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U.S. Relay Wins Gold As Jessica Long Adds To Her Medal Count

By Karen Price | Sept. 02, 2021, 11:13 a.m. (ET)

Hannah Aspden, Mikaela Jenkins, Jessica Long and Morgan Stickney pose during the Paralympic Games Tokyo 2020 on Sept. 2, 2021 in Tokyo.

 

Hannah Aspden is no longer the baby of the U.S. Paralympic swim team, the one who became the youngest swimmer to medal at either the Olympics or Paralympics in Rio in 2016 at the age of 16.

She was a two-time bronze medalist back then.

Now 21, she’s also a two-time gold medalist following Team USA’s win in the women’s 4x100-meter medley 34-point relay along with Mikaela Jenkins, Jessica Long and Morgan Stickney. Theirs was the second medal performance of the day by U.S. swimmers at the Paralympic Games Tokyo 2020, following Lizzi Smith’s silver in the women’s 100-meter butterfly S9. Summer Schmit was in the pool along with Smith and finished sixth.

“It's absolutely incredible,” said Aspden, a Raleigh, North Carolina, native who also won the 100-meter backstroke S9. “I came into the Games just being so thankful I had this opportunity to be able to compete. I didn't think I would be going home with a medal, never mind two gold medals. To be able to stand here with these amazing girls is incredible. I'm so proud of them.”

The U.S. squad went from fourth to first in the final 100 meters of the race.

For the U.S., it was a bit of redemption following disqualification in the 4x100-meter freestyle relay on Sunday. But veteran Paralympian Long, who’s now won two gold, two silver and one bronze medal in Tokyo, wasn’t surprised. 

“We are so good at putting challenges and obstacles behind us,” said Long, who now has 28 medals, second most of any U.S. Paralympian. “And that was a couple days ago. We were really focused on the medley, and we each have our strengths. I’m really proud of us because we stepped up and we controlled the controllables. We did everything in our power and control to be the best we could be, and the outcome speaks for itself.”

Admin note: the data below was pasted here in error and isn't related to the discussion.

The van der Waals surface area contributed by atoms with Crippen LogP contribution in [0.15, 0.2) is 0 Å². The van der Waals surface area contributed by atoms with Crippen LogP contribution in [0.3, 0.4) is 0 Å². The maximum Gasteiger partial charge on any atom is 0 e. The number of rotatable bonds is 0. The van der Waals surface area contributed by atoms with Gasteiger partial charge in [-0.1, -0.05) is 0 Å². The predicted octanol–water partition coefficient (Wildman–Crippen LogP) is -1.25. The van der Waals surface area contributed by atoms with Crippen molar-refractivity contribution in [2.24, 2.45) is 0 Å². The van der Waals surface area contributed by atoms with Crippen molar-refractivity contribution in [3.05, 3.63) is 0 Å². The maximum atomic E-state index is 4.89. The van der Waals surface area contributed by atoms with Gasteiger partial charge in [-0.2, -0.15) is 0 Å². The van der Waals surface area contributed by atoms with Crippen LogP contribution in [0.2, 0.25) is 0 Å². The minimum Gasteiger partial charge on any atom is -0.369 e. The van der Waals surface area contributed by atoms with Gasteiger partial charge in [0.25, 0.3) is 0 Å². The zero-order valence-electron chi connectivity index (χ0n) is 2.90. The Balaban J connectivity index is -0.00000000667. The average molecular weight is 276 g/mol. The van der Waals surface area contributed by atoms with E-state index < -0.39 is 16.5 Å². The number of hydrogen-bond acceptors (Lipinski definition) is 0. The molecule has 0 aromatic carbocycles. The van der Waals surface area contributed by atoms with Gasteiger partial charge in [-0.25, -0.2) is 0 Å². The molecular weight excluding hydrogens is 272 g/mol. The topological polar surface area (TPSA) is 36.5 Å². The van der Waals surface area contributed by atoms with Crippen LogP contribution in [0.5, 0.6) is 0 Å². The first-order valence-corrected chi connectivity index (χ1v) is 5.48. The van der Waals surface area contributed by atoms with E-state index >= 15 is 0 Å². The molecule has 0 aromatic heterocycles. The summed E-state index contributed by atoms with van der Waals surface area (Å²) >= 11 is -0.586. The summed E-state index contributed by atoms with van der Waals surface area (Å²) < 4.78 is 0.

Jessica Long competes during the Paralympic Games Tokyo 2020 on Sept. 2, 2021 in Tokyo.

 

Smith knows a little something as well about controlling what she can after being admittedly more than a little nervous before racing the 100-meter butterfly back in Rio. 

“In Rio I was terrified,” said the native of Muncie, Indiana, who took fourth in Rio. “I remember right before I walked out (onto the pool deck) wanting to turn around and run away. This time I was able to focus on my breathing and my tempo — I was excited, it was fun.”

Nerves aren’t always bad, said Smith, but she and coach Ian Crocker talked about the approach to handling the emotions.

“You’ve got to be nervous, and you’ve got to be excited,” she said. “But the excited needs to lead the way and excited led the way today.”

The medal was Smith’s third overall but first individual after she won a silver and bronze in relays in 2016.

Swimming action at the Tokyo Aquatics Centre continues through Friday with several more finals on the slate.

Want to follow Team USA athletes during the Paralympic Games Tokyo 2020? Visit TeamUSA.org/Tokyo-2020-Paralympic-Games to view the medal table and results.

 

Karen Price

Karen Price is a reporter from Pittsburgh who has covered Olympic and Paralympic sports for various publications. She is a freelance contributor to TeamUSA.org on behalf of Red Line Editorial, Inc.

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Jessica Long

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